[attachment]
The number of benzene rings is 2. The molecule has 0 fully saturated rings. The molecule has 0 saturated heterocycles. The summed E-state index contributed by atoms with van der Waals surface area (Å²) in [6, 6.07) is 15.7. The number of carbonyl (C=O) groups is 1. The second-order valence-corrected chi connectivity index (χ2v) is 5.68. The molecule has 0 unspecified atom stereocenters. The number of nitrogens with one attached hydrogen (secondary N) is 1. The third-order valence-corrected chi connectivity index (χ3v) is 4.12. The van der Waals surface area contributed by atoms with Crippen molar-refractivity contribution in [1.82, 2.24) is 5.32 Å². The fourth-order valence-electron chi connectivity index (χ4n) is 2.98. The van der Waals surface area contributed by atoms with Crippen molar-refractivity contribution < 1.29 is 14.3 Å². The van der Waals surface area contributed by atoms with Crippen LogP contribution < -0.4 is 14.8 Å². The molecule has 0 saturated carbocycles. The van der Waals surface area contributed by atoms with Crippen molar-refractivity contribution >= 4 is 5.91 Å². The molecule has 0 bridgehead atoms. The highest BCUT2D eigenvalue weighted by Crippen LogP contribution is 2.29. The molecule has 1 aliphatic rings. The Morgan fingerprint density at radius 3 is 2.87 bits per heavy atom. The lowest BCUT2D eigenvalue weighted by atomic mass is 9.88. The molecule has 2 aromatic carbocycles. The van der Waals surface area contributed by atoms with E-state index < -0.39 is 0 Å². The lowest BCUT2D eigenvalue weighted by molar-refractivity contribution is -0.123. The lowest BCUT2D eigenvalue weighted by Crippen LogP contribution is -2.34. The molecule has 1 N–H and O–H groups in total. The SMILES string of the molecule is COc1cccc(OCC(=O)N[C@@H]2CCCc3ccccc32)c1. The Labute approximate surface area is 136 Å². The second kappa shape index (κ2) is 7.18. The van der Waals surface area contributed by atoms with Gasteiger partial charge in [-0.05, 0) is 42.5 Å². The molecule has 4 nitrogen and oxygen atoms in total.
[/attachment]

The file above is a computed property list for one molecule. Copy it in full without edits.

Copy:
The number of benzene rings is 2. The molecule has 0 fully saturated rings. The molecule has 0 saturated heterocycles. The summed E-state index contributed by atoms with van der Waals surface area (Å²) in [6, 6.07) is 15.7. The number of carbonyl (C=O) groups is 1. The second-order valence-corrected chi connectivity index (χ2v) is 5.68. The molecule has 0 unspecified atom stereocenters. The number of nitrogens with one attached hydrogen (secondary N) is 1. The third-order valence-corrected chi connectivity index (χ3v) is 4.12. The van der Waals surface area contributed by atoms with Crippen molar-refractivity contribution in [1.82, 2.24) is 5.32 Å². The fourth-order valence-electron chi connectivity index (χ4n) is 2.98. The van der Waals surface area contributed by atoms with Crippen molar-refractivity contribution < 1.29 is 14.3 Å². The van der Waals surface area contributed by atoms with Crippen LogP contribution < -0.4 is 14.8 Å². The molecule has 0 saturated carbocycles. The van der Waals surface area contributed by atoms with Crippen molar-refractivity contribution >= 4 is 5.91 Å². The molecule has 0 bridgehead atoms. The highest BCUT2D eigenvalue weighted by Crippen LogP contribution is 2.29. The molecule has 1 aliphatic rings. The Morgan fingerprint density at radius 3 is 2.87 bits per heavy atom. The lowest BCUT2D eigenvalue weighted by atomic mass is 9.88. The molecule has 2 aromatic carbocycles. The van der Waals surface area contributed by atoms with E-state index < -0.39 is 0 Å². The lowest BCUT2D eigenvalue weighted by molar-refractivity contribution is -0.123. The lowest BCUT2D eigenvalue weighted by Crippen LogP contribution is -2.34. The molecule has 1 N–H and O–H groups in total. The SMILES string of the molecule is COc1cccc(OCC(=O)N[C@@H]2CCCc3ccccc32)c1. The Labute approximate surface area is 136 Å². The second kappa shape index (κ2) is 7.18. The van der Waals surface area contributed by atoms with Gasteiger partial charge in [-0.05, 0) is 42.5 Å². The molecule has 4 nitrogen and oxygen atoms in total.